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WATER-LETTUCE, Pistia stratiotes L., Family Araceae, Arum Family
WATER-LETTUCE AFLOAT ON THE ST.JOHNS RIVER Floating islands…fields…lawns” of PISTIA and other aquatic plants
At Lake Dexter, Bartram penned the following “…a cove or bay of the river, out of which opened a large lagoon. The mouth or entrance from the river to it was narrow, but the waters soon after spread and formed a little lake, extending into the marshes, its entrance and shore within I observed to be verged with floating lawn of the Pistia and Nymphet and other aquatic plants; these I know were excellent haunts for the trout (=largemouth bass). Travels, 1791, Part II, Chapter V, p. 118).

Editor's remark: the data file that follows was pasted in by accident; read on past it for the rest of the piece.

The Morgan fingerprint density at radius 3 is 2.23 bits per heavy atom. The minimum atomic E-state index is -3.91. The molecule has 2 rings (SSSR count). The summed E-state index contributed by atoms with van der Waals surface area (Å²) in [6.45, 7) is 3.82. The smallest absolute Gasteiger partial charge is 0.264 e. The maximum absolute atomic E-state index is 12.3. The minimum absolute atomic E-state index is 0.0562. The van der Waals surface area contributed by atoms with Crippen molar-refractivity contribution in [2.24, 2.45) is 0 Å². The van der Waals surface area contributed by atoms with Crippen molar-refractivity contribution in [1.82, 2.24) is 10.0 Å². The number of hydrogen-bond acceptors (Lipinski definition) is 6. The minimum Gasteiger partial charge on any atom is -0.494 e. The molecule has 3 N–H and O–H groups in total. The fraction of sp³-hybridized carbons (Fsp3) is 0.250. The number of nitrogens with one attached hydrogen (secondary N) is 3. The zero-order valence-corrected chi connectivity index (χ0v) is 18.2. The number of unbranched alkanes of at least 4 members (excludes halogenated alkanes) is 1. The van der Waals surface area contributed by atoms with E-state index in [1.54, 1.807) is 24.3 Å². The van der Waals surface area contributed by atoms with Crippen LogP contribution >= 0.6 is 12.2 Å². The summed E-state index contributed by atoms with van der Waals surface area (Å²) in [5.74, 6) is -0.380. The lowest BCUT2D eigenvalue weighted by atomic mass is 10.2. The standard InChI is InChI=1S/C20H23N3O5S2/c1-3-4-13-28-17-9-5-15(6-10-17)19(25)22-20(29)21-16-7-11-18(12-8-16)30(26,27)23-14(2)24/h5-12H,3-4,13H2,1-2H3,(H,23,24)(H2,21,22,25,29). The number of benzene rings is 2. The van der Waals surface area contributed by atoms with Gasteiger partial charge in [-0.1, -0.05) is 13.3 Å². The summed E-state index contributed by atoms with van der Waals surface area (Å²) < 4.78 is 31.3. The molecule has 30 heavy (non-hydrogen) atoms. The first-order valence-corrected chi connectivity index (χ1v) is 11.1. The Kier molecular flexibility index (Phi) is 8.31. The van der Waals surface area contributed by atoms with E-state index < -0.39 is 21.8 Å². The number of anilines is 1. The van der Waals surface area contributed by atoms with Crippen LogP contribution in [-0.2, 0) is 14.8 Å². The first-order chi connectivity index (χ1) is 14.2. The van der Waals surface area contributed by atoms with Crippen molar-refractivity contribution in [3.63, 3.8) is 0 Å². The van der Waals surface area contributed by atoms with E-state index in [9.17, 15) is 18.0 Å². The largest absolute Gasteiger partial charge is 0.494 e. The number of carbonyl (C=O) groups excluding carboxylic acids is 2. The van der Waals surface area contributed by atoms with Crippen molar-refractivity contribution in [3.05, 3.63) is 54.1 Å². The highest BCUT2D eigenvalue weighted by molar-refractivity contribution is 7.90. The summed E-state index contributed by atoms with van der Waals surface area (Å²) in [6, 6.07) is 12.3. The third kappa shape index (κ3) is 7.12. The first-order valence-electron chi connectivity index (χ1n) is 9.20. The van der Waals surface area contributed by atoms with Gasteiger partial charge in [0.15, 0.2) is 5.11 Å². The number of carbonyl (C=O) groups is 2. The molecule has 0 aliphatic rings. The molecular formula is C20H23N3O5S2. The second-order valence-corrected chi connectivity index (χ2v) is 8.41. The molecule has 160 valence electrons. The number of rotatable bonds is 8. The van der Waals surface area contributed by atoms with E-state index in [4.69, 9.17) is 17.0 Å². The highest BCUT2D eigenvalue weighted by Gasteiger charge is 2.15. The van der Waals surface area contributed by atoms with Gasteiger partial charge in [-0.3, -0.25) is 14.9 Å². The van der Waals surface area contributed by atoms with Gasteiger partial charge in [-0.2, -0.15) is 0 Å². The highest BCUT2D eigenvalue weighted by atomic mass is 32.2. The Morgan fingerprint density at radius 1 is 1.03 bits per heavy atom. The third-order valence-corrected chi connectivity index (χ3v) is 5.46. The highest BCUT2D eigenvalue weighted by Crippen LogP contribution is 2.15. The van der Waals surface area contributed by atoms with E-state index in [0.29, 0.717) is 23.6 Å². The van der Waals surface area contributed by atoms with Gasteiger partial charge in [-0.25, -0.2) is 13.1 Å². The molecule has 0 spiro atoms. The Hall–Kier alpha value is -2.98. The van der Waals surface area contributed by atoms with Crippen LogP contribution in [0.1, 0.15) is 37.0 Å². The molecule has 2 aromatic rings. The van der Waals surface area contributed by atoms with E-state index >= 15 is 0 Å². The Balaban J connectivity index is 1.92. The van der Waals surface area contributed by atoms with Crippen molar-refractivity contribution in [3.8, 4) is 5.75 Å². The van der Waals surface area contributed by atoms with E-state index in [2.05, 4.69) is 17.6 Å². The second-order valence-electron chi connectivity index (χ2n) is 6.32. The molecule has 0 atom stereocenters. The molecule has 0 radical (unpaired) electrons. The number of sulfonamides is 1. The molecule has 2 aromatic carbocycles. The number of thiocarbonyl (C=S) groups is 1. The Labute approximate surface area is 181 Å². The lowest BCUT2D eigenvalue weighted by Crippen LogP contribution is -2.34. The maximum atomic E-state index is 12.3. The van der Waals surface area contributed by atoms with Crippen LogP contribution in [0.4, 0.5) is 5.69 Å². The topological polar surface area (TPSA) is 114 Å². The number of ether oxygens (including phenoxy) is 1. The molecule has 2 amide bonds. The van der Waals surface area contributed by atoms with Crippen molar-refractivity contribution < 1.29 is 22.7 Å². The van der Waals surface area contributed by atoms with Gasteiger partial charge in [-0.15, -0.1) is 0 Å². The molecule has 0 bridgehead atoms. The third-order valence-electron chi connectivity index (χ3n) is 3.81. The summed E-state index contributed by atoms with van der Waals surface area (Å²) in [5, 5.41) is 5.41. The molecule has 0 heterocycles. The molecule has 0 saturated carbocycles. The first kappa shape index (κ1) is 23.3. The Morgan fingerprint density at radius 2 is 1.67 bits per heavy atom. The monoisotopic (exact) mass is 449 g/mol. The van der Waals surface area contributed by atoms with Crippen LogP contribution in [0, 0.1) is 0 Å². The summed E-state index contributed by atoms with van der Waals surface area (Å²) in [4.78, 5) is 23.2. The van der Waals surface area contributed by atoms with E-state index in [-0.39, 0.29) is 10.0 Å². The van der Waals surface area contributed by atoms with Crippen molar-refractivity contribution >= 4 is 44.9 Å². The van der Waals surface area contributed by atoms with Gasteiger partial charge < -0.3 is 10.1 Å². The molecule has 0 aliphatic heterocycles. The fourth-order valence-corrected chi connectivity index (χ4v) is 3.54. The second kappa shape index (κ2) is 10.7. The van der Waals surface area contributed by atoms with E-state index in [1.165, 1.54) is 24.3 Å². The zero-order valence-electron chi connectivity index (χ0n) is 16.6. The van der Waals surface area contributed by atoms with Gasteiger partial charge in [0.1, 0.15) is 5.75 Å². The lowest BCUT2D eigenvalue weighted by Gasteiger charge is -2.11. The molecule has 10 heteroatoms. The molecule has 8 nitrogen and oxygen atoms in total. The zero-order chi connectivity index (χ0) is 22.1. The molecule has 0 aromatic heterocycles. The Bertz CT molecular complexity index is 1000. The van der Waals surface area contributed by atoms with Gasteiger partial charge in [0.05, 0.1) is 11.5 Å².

Water-lettuce is a floating herb, with a rosette of furrowed gray-green leaves, resembling a head of lettuce, with long trailing feathery roots. The blades of the leaves are pubescent that keep them from being submerged. Individual floating heads are connected to one another with multiple runners or stolons. The greenish-white flowers are tiny and inconspicuous. The seeds are cylindrical, buoyant and germinate in the surface film of the water. They occur in ditches, ponds, creeks, and backwaters of rivers. Water-lettuce is native to peninsular Florida, but also occurs as far west as Texas. This beautiful aquatic plant extends into the New and Old World tropics. Bartram reported seeing them in the lower St. Johns River, Lake George, Salt Springs, Lake Dexter, below Lake Beresford, and in the Suwannee River.